Tuesday, 31 August 2010


I am convinced that the older you get, the more you start fearing things. This is not about phobias like spiders, the dark or ghosts, but things like falling over and hurting yourself.

As a child, I don't ever recall fear stopping me from running at top speed, hurtling towards a goal, trying a new sport or climbing up a high vantage point (I grew up in Singapore, we don't have that many trees to climb).

My knees were constantly scabby from falling over. I would cry from the pain, scratch the wound, pick at the scab, and then forget to learn my lesson and start running all over the place again.

Fast forward a few years and suddenly fear sets in. I bungee-jumped when I was 18, but I can assure you there was not so much courage there as a fear and general wonderment as to why I had even wanted to do something like launch myself out of a crane several hundred kilometres up in the air only secured by a giant rubber band.

I have never had a fear of heights but today, I hesitate to walk to the edge of a cliff with a sheer drop and being on a tall building sometimes makes me feel like visiting the toilet in a hurry. And when it came to my skydiving experience, that first step off the plane was probably one of the scariest thing I had ever done.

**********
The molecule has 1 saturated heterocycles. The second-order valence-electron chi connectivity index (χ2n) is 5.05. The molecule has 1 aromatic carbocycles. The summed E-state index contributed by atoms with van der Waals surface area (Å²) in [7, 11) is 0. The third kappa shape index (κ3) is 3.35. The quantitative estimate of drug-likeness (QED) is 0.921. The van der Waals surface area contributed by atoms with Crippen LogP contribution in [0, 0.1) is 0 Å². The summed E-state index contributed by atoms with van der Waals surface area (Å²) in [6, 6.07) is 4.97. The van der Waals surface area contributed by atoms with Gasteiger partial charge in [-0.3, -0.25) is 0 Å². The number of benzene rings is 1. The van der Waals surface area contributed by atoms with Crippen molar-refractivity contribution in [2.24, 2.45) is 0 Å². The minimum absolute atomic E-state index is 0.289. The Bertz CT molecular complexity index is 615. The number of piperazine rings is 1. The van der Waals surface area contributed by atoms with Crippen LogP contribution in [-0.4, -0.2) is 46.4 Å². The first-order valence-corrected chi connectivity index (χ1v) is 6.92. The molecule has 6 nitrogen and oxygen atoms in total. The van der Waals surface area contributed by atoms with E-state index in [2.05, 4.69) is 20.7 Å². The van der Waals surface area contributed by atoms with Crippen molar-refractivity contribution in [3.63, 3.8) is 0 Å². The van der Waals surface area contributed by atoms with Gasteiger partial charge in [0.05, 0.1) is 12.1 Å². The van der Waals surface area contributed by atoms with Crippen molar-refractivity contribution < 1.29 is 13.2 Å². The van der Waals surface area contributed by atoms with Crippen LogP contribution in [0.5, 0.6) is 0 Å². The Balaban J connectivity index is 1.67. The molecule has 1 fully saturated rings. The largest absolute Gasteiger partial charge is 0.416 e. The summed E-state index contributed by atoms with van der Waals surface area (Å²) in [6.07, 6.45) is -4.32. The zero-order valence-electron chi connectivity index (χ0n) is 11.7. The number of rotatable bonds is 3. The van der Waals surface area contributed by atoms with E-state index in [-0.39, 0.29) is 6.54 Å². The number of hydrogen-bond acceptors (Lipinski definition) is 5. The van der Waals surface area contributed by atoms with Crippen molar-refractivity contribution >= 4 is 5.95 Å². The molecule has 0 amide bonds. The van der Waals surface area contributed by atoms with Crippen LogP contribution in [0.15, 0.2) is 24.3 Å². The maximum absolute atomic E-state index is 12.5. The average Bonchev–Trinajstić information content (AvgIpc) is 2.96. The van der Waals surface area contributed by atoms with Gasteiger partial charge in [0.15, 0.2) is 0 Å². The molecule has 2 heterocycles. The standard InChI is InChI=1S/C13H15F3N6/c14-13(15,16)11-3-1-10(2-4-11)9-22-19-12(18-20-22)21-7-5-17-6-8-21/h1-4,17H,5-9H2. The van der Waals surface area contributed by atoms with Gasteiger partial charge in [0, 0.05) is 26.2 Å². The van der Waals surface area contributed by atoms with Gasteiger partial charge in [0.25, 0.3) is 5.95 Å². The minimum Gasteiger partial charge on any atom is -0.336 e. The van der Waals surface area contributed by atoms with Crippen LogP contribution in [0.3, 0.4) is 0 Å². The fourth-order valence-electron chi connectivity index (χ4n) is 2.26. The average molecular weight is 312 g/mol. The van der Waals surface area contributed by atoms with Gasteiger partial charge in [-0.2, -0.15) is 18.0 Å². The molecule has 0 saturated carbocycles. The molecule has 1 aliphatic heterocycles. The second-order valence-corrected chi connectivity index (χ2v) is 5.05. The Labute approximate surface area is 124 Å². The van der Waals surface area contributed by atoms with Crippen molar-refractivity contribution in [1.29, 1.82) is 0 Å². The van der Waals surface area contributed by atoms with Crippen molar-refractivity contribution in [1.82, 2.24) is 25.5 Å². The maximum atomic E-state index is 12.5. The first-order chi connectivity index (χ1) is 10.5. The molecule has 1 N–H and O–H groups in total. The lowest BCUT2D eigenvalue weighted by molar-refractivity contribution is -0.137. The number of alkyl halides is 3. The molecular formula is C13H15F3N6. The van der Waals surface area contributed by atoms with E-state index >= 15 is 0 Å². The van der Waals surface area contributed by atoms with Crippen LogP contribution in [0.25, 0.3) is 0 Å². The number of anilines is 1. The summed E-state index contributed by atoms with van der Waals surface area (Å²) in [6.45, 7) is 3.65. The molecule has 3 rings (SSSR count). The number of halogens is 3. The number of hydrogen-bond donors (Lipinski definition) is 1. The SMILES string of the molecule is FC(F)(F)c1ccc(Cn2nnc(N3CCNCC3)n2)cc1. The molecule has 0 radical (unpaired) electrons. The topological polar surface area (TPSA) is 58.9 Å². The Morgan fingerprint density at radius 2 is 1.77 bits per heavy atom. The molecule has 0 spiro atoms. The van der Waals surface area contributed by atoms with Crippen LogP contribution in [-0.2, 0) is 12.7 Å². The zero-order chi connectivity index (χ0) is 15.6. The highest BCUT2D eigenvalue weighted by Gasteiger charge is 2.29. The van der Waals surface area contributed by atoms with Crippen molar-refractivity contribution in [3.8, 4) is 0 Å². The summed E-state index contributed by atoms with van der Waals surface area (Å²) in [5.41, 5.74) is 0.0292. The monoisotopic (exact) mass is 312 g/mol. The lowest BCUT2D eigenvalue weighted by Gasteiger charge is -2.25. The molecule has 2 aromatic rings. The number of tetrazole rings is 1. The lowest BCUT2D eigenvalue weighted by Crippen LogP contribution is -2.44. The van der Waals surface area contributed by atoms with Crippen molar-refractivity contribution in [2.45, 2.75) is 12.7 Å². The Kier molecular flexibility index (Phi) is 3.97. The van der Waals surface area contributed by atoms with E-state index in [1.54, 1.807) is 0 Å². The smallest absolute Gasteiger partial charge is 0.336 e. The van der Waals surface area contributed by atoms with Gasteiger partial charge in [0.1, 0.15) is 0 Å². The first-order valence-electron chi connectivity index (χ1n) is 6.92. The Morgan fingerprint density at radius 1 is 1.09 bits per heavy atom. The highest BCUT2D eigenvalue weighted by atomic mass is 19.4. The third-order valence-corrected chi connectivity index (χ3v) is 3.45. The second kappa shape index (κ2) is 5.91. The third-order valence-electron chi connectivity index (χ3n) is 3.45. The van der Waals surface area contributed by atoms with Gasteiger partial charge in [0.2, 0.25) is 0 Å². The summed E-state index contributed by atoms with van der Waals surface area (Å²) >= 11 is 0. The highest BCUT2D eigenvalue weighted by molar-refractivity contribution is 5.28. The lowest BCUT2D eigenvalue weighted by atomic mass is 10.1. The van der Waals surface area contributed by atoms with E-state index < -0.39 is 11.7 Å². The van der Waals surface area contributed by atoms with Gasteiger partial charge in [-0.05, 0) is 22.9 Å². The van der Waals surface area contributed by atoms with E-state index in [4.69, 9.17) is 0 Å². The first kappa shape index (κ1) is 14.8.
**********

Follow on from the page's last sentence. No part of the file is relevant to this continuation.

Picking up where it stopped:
And over the last few years as I'm trying to master the art of snowboarding, the simple fear of falling over and hurting myself has prevented me from snowboarding properly.

How is it that fear sets in when we get older? Do we get "wiser"? Do our bones get more fragile? Do we become wusses?

Is it why Jesus said, "I tell you the truth, anyone who will not receive the kingdom of God like a little child will never enter it" (Mark 10:15), because as we get older, we actually "fear" the kingdom of God and what it actually means?

Friday, 27 August 2010

Of interviews and transcribing

Since starting work with Signs of the Times, I've had a lot more opportunities to do more in-depth/longer interviews, most of which are also done via the phone.

With people speaking faster than I can write/type, the easiest solution is to simply record the interview. You place it in front of the speaker, hit record and then you can relax, listen to what the person have to say and think about what question you'll ask next. No more furious scribbling and fear of missing anything.